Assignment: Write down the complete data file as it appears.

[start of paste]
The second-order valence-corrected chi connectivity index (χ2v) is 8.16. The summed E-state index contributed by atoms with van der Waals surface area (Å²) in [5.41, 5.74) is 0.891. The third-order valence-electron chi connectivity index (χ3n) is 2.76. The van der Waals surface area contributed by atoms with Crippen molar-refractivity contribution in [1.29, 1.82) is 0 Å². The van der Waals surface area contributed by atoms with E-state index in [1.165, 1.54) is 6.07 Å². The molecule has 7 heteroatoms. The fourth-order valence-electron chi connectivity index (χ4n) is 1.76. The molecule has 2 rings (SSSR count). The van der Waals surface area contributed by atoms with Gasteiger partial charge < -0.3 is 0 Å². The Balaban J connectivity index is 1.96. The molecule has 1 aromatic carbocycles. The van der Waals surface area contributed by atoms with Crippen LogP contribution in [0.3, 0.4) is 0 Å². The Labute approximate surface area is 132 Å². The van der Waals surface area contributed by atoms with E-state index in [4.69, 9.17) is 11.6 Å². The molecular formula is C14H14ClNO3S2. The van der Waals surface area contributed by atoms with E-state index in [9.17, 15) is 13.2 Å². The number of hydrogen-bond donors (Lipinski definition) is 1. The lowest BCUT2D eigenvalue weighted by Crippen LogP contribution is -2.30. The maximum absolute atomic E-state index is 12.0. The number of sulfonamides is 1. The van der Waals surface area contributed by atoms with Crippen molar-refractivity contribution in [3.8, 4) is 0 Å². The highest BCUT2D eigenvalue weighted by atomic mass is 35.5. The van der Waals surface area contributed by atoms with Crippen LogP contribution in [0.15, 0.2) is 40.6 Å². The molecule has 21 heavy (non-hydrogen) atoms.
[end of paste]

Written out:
The second-order valence-corrected chi connectivity index (χ2v) is 8.16. The summed E-state index contributed by atoms with van der Waals surface area (Å²) in [5.41, 5.74) is 0.891. The third-order valence-electron chi connectivity index (χ3n) is 2.76. The van der Waals surface area contributed by atoms with Crippen molar-refractivity contribution in [1.29, 1.82) is 0 Å². The van der Waals surface area contributed by atoms with E-state index in [1.165, 1.54) is 6.07 Å². The molecule has 7 heteroatoms. The fourth-order valence-electron chi connectivity index (χ4n) is 1.76. The molecule has 2 rings (SSSR count). The van der Waals surface area contributed by atoms with Gasteiger partial charge < -0.3 is 0 Å². The Balaban J connectivity index is 1.96. The molecule has 1 aromatic carbocycles. The van der Waals surface area contributed by atoms with Crippen LogP contribution in [0.3, 0.4) is 0 Å². The Labute approximate surface area is 132 Å². The van der Waals surface area contributed by atoms with E-state index in [4.69, 9.17) is 11.6 Å². The molecular formula is C14H14ClNO3S2. The van der Waals surface area contributed by atoms with E-state index in [9.17, 15) is 13.2 Å². The number of hydrogen-bond donors (Lipinski definition) is 1. The lowest BCUT2D eigenvalue weighted by Crippen LogP contribution is -2.30. The maximum absolute atomic E-state index is 12.0. The number of sulfonamides is 1. The van der Waals surface area contributed by atoms with Crippen molar-refractivity contribution in [3.8, 4) is 0 Å². The highest BCUT2D eigenvalue weighted by atomic mass is 35.5. The van der Waals surface area contributed by atoms with Crippen LogP contribution in [0.15, 0.2) is 40.6 Å². The molecule has 21 heavy (non-hydrogen) atoms.